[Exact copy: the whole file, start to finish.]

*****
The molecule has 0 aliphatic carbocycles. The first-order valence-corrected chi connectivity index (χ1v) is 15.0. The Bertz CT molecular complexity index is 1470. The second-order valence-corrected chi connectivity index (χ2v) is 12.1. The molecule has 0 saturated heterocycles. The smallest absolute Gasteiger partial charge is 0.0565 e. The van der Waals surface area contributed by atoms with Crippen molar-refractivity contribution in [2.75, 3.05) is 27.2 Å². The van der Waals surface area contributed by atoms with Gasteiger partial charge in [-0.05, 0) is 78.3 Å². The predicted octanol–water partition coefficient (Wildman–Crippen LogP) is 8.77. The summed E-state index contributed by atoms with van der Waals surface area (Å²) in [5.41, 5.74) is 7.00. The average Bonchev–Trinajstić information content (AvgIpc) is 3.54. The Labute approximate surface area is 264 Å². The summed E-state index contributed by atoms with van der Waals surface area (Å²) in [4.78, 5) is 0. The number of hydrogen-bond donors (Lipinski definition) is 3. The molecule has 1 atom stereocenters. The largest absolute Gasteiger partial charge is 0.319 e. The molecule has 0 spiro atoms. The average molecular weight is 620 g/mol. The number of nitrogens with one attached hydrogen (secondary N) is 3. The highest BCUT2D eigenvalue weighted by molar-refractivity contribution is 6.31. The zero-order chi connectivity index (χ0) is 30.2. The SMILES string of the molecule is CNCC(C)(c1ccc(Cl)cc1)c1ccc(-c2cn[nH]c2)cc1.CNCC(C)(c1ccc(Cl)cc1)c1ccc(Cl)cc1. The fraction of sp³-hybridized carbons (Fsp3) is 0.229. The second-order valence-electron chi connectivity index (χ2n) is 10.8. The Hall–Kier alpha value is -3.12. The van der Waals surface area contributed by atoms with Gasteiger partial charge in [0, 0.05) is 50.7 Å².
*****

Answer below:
The molecule has 0 aliphatic carbocycles. The first-order valence-corrected chi connectivity index (χ1v) is 15.0. The Bertz CT molecular complexity index is 1470. The second-order valence-corrected chi connectivity index (χ2v) is 12.1. The molecule has 0 saturated heterocycles. The smallest absolute Gasteiger partial charge is 0.0565 e. The van der Waals surface area contributed by atoms with Crippen molar-refractivity contribution in [2.75, 3.05) is 27.2 Å². The van der Waals surface area contributed by atoms with Gasteiger partial charge in [-0.05, 0) is 78.3 Å². The predicted octanol–water partition coefficient (Wildman–Crippen LogP) is 8.77. The summed E-state index contributed by atoms with van der Waals surface area (Å²) in [5.41, 5.74) is 7.00. The average Bonchev–Trinajstić information content (AvgIpc) is 3.54. The Labute approximate surface area is 264 Å². The summed E-state index contributed by atoms with van der Waals surface area (Å²) in [4.78, 5) is 0. The number of hydrogen-bond donors (Lipinski definition) is 3. The molecule has 1 atom stereocenters. The largest absolute Gasteiger partial charge is 0.319 e. The molecule has 0 spiro atoms. The average molecular weight is 620 g/mol. The number of nitrogens with one attached hydrogen (secondary N) is 3. The highest BCUT2D eigenvalue weighted by molar-refractivity contribution is 6.31. The zero-order chi connectivity index (χ0) is 30.2. The SMILES string of the molecule is CNCC(C)(c1ccc(Cl)cc1)c1ccc(-c2cn[nH]c2)cc1.CNCC(C)(c1ccc(Cl)cc1)c1ccc(Cl)cc1. The fraction of sp³-hybridized carbons (Fsp3) is 0.229. The second-order valence-electron chi connectivity index (χ2n) is 10.8. The Hall–Kier alpha value is -3.12. The van der Waals surface area contributed by atoms with Gasteiger partial charge in [0, 0.05) is 50.7 Å².